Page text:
Assignment Sheet 1
Please note: Read carefully for the difference between lines, rays, and segments. Not all notation will appear correctly.
Historically, there have been several different approaches to doing geometry, not all of them axiomatic. In order to be able to do geometry, we need a common set of definitions and axioms. Definitions are important because all results depend on the definition used. It is often possible that more than one definition is acceptable. The same can be said of axioms. There are many possible sets of axioms that result in what is typically referred to as Euclidean geometry. I have chosen one particular set of axioms for this class, similar to the ones used by the mathematician Birkhoff, but this is certainly not the only choice. However, it is important that whenever you do any proofs in this class, you do not rely on results we have not assumed or proven. Therefore, you should carefully read all your proofs to be sure that you state the justification for each step.
As we have discussed, it is impossible to define every term in mathematics. The terms point, line, and plane will be undefined for us. Although we can discuss what we mean by these terms, these are the basic objects of study for us and we cannot define them in terms of other things.
Assumptions and postulates:
We assume the properties of the real numbers, of sets and set operations, and of algebra.
Postulate 1: Given any two different points, there is exactly one line that contains both of them. We often restate this as, “Two points determine a line.”
For the next postulate, we assume that we have picked a system of measurement.
Postulate 2 (Distance Postulate)/ Definition of Distance: To each pair of points there is a unique number. This number is called the distance between the two points. For two points P and Q, the distance between them will be written PQ.
Postulate 3 (Number Line Postulate): The points of a given line can be made to correspond to the real numbers in such a way that:
i. Every point of the line corresponds to exactly one real number
ii. Every real number corresponds to exactly one point on the line
iii. The distance between any two points is the absolute value of the difference between the corresponding numbers
Definitions: A coordinate system is a choice of correspondence between points and numbers as described in Postulate 3. The coordinate of a point is the number assigned via this correspondence.
Postulate 4 (Number Line Placement): Given two points on a line, say P and Q, the coordinate system can be chosen so that P is at 0 and the coordinate of Q has a positive value.
Definition: For three points, P, Q, and R, Q is said to be between P and R if PQ + QR = PR.
Any collection of points is said to be collinear if they all lie on the same line.
The absolute value of a real number x, written |x|, is given by: x when x > 0 or x = 0, and –x when x < 0.
The term space or 3-space will be undefined. Informally, we are using the term to mean three-dimensional space.
Definitions: Objects are said to be coplanar if they lie in the same plane.
A segment is a
set of two points together with all the points between them. For two points P and Q, the segment will be
PQ, and P and Q are called the endpoints of the segment.
The length of this segment is
the distance PQ.
A ray PQ, is the set of points P and Q together with all points R such that either R is between P and Q, or Q is between P and R. P is called the endpoint of the ray.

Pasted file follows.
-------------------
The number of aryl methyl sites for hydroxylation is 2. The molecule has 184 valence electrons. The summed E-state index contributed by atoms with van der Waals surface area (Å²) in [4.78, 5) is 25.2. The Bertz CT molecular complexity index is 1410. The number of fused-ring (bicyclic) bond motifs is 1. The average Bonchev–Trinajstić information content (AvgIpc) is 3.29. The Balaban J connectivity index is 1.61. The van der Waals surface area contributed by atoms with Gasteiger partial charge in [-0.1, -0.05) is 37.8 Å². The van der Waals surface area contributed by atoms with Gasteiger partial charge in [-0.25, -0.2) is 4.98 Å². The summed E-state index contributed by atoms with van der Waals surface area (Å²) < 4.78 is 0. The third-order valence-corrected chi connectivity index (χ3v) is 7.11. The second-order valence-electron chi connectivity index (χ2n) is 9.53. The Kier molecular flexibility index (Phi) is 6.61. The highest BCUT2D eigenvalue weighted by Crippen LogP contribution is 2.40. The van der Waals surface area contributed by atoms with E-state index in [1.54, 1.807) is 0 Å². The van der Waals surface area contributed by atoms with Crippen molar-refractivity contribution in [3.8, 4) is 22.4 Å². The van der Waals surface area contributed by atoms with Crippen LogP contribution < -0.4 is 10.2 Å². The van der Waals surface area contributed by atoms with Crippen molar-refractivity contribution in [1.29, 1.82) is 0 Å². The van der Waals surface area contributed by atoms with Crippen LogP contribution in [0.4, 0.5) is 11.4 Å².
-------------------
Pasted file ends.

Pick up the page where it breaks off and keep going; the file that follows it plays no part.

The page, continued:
A point R is the midpoint
of a segment
PQ, if R is between P and Q and PR = QR. R, or any object which intersects PQ
at R, is said to bisect PQ.
Postulate 5.1: Every plane contains at least 3 non-collinear points.
Postulate 5.2: Space contains at least 4 non-coplanar points.
Postulate 6: If a plane contains two given points, it contains the line through the two points.
DUE THURSDAY, JANUARY 27:
These problems will be discussed over a period of several classes, but will be collected next class.
i. A square is a rectangle.
ii. A scalene triangle is a triangle with no two sides having a common length.
iii. An equilateral triangle is isosceles.
iv. A square is a rhombus.
FOR CAREFUL WRITE-UP:
Postulate 7: There is at least one plane containing any three given points. If the points are non-collinear, then there is only one such plane.
Postulate 8: If two different planes intersect, then their intersection is a line.
Definition: A set of points is called convex if, for any two points in the set, every point on the segment joining the points is contained in the set.
Postulate 9 (Plane Separation): Given a line and a plane containing it. The points of the plane that do not lie on the line form two sets such that each set is convex and, given two points, one in each set, the segment joining the points intersects the line.
Definitions: The two sets described in Postulate 9 are called half-planes, and the line is called the edge of each half-plane. The line is also said to separate the plane into two half-planes. Two points that lie in the same half-plane are said to lie on the same side of the line; if they are in different half-planes, they lie on opposite sides of the line.
Postulate 10 (Space Separation): [You will state this one yourself.]
Definitions: The two sets described in Postulate 10 are called half-spaces, and the plane is called a face of each half-space.
An angle is the union of two rays that have the same endpoint. The two rays are each called the sides of the angle, and their common endpoint is called the vertex of the angle.
For any three points, the union of the segments joining them is called a triangle, the segments are called the sides, and the three points are called the vertices of the triangle.
Postulate 11 (Angle Measurement): To every angle there corresponds a number greater than or equal to 0 and less than or equal to 180.
Definition: The measure of an angle is the number assigned through the correspondence in Postulate 11.
(Angle Construction): For any ray AB, such that the ray lies on the edge
of a half-plane, and for any number r, 0 < r < 180, there is exactly one
ray AC with the same endpoint A and
with C in the half-plane, with m<BAC=r.
For r=0 or 180, C will lie on the line
Postulate 13 (Angle Addition): Angle measure is additive for angles which share a common ray: For angles <BAC and <CAD, m<BAC + m<CAD = m<BAD.
Definitions: If two angles, <BAC and <CAD, share a common ray and B, A, and D are collinear, then the two angles form a linear pair. Two angles are supplementary if the sum of their measures is 180, and each angle is said to be a supplement of the other. If two angles form a linear pair and have the same measure, then each angle is a right angle. Two intersecting sets, each of which is a line, a segment, or a ray, are perpendicular if the angles formed by the intersection are right angles.
Two angles are complementary if the sum of their measures is 90, and each angle is said to be a complement of the other.
An angle with a measure less than 90 is called acute, while an angle with measure greater than 90 is called obtuse.